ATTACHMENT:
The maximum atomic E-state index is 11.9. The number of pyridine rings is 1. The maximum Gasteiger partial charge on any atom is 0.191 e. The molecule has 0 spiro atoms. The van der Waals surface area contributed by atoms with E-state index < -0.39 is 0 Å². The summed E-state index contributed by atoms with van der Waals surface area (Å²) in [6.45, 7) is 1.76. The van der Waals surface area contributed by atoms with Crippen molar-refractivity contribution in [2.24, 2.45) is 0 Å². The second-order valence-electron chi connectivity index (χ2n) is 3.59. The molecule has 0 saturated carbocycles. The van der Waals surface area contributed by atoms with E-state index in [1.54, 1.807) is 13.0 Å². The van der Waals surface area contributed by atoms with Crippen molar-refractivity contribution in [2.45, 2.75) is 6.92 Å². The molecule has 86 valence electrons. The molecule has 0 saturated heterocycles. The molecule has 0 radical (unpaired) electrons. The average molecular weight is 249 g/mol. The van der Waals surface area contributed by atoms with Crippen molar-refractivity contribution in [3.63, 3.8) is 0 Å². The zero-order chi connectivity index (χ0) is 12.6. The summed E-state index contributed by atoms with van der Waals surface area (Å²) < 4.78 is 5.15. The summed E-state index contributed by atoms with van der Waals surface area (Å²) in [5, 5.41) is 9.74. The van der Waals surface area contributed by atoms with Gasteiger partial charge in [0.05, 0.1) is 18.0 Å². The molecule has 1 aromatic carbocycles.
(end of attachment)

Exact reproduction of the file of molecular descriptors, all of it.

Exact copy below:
The maximum atomic E-state index is 11.9. The number of pyridine rings is 1. The maximum Gasteiger partial charge on any atom is 0.191 e. The molecule has 0 spiro atoms. The van der Waals surface area contributed by atoms with E-state index < -0.39 is 0 Å². The summed E-state index contributed by atoms with van der Waals surface area (Å²) in [6.45, 7) is 1.76. The van der Waals surface area contributed by atoms with Crippen molar-refractivity contribution in [2.24, 2.45) is 0 Å². The second-order valence-electron chi connectivity index (χ2n) is 3.59. The molecule has 0 saturated carbocycles. The van der Waals surface area contributed by atoms with E-state index in [1.54, 1.807) is 13.0 Å². The van der Waals surface area contributed by atoms with Crippen molar-refractivity contribution in [2.45, 2.75) is 6.92 Å². The molecule has 86 valence electrons. The molecule has 0 saturated heterocycles. The molecule has 0 radical (unpaired) electrons. The average molecular weight is 249 g/mol. The van der Waals surface area contributed by atoms with Crippen molar-refractivity contribution in [3.63, 3.8) is 0 Å². The zero-order chi connectivity index (χ0) is 12.6. The summed E-state index contributed by atoms with van der Waals surface area (Å²) < 4.78 is 5.15. The summed E-state index contributed by atoms with van der Waals surface area (Å²) in [5, 5.41) is 9.74. The van der Waals surface area contributed by atoms with Gasteiger partial charge in [0.05, 0.1) is 18.0 Å². The molecule has 1 aromatic carbocycles.